12 Deep IT Integration To facilitate sustained growth and leverage the power of all parties in University to stay creative, we need a new model. – Students Graduate research assistants Undergraduate “Creative Inquiry” program Undergraduate IT internship program + curriculum – Network engineers Support researchers deploy and operate GENI Operate GENI in production use Innovative institute use cases – Faculty Research Teaching Jim Bottum, Clemson University12 IT Research Teaching July

13 Integrated and Flexible OpenFlow Operation Grad/UGrad students attend weekly IT tech meetings – GENI/OpenFlow agenda – Brainstorm with engineers Grad students design tutorials and use cases to motivate engineers to use OF/GENI tools in campus network operation – First use case: Data Analysis Network (DAN) based on OF – Next possible use case: Netreg IPv6 transition Jim Bottum, Clemson University July Subset of Clemson campus network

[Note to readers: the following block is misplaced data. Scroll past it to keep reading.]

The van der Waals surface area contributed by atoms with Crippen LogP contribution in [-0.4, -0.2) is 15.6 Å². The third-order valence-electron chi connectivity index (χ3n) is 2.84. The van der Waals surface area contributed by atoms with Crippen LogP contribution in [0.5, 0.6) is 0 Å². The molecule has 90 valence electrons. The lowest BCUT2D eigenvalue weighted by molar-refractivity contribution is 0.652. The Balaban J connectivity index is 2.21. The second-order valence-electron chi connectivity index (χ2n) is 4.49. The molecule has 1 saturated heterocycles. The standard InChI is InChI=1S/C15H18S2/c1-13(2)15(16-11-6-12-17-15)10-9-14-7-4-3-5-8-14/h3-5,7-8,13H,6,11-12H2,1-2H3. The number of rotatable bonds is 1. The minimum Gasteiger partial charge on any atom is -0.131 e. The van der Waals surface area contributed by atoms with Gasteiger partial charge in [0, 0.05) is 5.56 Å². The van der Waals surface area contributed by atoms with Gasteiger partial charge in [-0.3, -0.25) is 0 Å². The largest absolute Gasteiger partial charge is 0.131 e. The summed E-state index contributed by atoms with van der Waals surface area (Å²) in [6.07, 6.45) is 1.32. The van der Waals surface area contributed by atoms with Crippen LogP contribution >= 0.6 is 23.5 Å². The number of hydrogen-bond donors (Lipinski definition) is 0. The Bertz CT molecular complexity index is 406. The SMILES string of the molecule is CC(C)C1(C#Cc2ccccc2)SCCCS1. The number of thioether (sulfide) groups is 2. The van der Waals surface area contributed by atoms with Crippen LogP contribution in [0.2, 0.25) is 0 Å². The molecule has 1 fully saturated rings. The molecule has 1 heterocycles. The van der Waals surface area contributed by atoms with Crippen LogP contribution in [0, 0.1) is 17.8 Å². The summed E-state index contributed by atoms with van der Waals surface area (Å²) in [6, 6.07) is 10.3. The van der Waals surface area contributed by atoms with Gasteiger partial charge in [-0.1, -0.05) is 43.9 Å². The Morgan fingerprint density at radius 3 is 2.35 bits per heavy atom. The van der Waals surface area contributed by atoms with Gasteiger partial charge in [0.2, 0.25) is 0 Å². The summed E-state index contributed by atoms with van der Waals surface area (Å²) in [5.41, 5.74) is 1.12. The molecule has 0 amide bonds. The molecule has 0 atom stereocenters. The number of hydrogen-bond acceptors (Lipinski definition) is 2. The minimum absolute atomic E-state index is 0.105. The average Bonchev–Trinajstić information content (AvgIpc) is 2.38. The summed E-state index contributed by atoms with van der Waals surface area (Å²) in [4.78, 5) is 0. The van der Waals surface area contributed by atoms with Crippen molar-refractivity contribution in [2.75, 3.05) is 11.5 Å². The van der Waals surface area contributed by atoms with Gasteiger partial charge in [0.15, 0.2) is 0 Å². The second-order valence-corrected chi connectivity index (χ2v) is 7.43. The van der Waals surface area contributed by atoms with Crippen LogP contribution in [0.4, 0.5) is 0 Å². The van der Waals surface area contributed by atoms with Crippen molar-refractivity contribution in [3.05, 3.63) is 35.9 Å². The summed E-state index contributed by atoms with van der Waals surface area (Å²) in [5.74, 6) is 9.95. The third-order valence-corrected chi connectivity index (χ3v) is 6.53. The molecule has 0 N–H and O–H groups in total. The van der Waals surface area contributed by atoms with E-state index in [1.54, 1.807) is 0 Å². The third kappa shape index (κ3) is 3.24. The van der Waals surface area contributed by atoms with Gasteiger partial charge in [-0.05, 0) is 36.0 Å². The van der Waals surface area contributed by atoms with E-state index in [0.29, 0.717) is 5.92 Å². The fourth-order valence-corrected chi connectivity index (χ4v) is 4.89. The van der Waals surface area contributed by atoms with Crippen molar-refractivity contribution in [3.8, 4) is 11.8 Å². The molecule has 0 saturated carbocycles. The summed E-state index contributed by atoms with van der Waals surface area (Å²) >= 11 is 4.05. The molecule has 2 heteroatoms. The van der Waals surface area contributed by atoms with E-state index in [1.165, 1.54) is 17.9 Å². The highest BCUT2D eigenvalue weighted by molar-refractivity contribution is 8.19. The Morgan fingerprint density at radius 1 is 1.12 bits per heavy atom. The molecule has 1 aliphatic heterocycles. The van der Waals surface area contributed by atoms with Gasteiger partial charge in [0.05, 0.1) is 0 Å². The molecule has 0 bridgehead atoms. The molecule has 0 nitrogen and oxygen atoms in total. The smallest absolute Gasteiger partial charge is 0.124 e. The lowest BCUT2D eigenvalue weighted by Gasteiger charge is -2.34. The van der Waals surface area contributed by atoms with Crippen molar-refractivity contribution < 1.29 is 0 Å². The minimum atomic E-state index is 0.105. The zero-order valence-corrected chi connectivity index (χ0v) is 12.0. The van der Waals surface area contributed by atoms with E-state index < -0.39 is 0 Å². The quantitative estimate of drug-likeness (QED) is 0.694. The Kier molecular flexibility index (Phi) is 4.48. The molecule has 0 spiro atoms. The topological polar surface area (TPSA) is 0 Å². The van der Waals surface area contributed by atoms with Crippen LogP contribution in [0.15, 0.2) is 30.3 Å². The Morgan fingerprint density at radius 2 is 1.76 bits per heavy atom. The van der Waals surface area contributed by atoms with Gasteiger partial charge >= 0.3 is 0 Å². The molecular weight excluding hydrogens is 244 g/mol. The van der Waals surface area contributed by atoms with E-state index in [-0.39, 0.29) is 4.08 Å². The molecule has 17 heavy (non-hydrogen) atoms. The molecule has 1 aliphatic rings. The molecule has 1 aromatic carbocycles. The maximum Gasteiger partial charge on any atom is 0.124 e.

14 Proposed DAN implementation Jim Bottum, Clemson University 14 Some noodling on the whiteboard… July

15 Moving Forward OpenFlow development – OpenFlow software: controllers, switches – Architecture: vertical and horizontal controller coordination – Emerging OpenFlow use cases (mobility, IT, QoS, cloud, gigabit wireless) Campus experimentation – Clemson deployment: Ethernet, wireless, data center – Forward-looking IT team – Undergraduate and graduate student teams – Coming up demos/presentations: EDUCAUSE 2011, Supercomputing 2011, GENI Engineering conferences GENI engagement – Clemson is one of the few heavily invested GENI campuses – Many and more collaboration partners on OpenFlow: Academic: Stanford, U. Wisconsin, Indiana University, GT, … Companies Jim Bottum, Clemson University July